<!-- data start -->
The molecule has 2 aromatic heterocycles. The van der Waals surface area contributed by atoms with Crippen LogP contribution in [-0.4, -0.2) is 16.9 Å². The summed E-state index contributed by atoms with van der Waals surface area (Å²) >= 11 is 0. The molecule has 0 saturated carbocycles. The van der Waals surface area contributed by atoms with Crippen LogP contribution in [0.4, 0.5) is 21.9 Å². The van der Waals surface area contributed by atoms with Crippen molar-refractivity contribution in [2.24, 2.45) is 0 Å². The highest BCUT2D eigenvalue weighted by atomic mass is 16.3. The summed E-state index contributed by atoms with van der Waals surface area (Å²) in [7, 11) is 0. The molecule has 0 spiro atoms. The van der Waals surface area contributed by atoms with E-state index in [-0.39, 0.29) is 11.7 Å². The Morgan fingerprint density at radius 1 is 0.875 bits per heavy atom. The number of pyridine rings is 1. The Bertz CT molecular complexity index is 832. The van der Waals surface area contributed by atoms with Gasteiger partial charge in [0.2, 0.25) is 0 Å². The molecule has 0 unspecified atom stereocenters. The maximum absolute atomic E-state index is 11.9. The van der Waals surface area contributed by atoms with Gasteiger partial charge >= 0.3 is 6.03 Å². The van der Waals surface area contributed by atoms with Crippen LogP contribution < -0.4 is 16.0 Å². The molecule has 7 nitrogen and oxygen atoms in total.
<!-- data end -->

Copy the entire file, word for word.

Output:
The molecule has 2 aromatic heterocycles. The van der Waals surface area contributed by atoms with Crippen LogP contribution in [-0.4, -0.2) is 16.9 Å². The summed E-state index contributed by atoms with van der Waals surface area (Å²) >= 11 is 0. The molecule has 0 saturated carbocycles. The van der Waals surface area contributed by atoms with Crippen LogP contribution in [0.4, 0.5) is 21.9 Å². The van der Waals surface area contributed by atoms with Crippen molar-refractivity contribution in [2.24, 2.45) is 0 Å². The highest BCUT2D eigenvalue weighted by atomic mass is 16.3. The summed E-state index contributed by atoms with van der Waals surface area (Å²) in [7, 11) is 0. The molecule has 0 spiro atoms. The van der Waals surface area contributed by atoms with E-state index in [-0.39, 0.29) is 11.7 Å². The Morgan fingerprint density at radius 1 is 0.875 bits per heavy atom. The number of pyridine rings is 1. The Bertz CT molecular complexity index is 832. The van der Waals surface area contributed by atoms with Gasteiger partial charge in [0.2, 0.25) is 0 Å². The molecule has 0 unspecified atom stereocenters. The maximum absolute atomic E-state index is 11.9. The van der Waals surface area contributed by atoms with Gasteiger partial charge >= 0.3 is 6.03 Å². The van der Waals surface area contributed by atoms with Crippen LogP contribution < -0.4 is 16.0 Å². The molecule has 7 nitrogen and oxygen atoms in total.